The city was slow to recover from the devastation of Hurricane Floyd in 1999, utility costs are high, and many locals prefer to live in the surrounding counties, where there is no city tax.
And the few homes that do come onto the market (about 470 active listings in Nash and Edgecombe Counties compared with around 1,200 a half-decade ago) aren’t necessarily desirable to the small pool of buyers who are looking.
The ones that move are those that have been renovated and modernized.
“If we see a good, renovated home it’s usually gone within a day or two,” says Ana Joyner, a real estate professional with Joyner-Silk Team Market Leader Realty. “We don’t have a lot of new construction, and many older houses here have not been updated—they’re the ones you’re seeing longer on the market.”
Median days on market: 121.6 Median list price: $371,775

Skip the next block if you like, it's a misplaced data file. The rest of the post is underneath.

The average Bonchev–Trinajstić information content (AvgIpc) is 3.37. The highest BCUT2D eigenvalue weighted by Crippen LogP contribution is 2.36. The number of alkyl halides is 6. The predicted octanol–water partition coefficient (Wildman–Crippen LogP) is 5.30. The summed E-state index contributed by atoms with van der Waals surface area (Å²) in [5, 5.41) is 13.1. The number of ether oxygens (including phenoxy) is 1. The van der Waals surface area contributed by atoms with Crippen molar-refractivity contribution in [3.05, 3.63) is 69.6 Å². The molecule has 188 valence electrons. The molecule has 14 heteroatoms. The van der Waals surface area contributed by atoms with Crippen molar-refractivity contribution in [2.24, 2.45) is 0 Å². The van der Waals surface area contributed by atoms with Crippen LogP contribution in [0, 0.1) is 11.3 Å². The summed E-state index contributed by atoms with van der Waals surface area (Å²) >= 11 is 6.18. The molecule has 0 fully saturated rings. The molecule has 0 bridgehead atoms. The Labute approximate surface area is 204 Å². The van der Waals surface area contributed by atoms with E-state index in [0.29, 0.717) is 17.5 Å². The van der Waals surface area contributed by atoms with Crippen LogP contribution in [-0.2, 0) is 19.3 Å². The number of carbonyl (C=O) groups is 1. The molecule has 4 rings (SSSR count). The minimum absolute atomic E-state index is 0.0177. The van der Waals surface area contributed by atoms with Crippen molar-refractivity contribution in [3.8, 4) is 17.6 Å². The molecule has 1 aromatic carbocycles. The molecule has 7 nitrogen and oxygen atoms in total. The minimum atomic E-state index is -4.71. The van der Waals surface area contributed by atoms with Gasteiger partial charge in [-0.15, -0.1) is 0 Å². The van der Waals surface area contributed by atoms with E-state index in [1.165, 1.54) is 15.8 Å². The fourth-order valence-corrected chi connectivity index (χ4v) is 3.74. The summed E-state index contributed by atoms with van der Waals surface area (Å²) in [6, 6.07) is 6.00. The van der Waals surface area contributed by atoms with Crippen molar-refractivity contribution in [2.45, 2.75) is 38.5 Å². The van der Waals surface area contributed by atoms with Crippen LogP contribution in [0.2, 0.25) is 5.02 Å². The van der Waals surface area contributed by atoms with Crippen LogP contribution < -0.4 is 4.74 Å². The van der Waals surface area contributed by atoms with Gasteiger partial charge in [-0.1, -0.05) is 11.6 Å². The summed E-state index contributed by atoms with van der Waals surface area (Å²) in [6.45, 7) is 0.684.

Lying between the lush Berkshire Hills and the jutting Taconic Range, Pittsfield and greater Berkshire County are defined by the stunning New England wilderness. But like many former industrial hubs of the Northeast, the city has been losing well-paying jobs since the 1970s.
This includes the General Electric plant closures that took place primarily between the 1980s and early 1990s. Since 2000 alone, more than 40% of the area’s manufacturing jobs have disappeared, a Berkshire Regional Planning Commission told MassLive.com.
Populations have been declining throughout Western Massachusetts. Berkshire County has lost more than 3.3% of its population since 2010, according to the Census, squelching demand for the aging property supply.
The area isn’t attracting many out-of-towners from bigger cities, like New York, seeking country homes. It’s more a local’s market with homes selling under the $200,000 mark, says local real estate broker Susan Baum, of Berkshire Homes and Condos, based in Lenox, MA.
“We’re an older housing market. We don’t have [a lot of] new housing construction,” she says.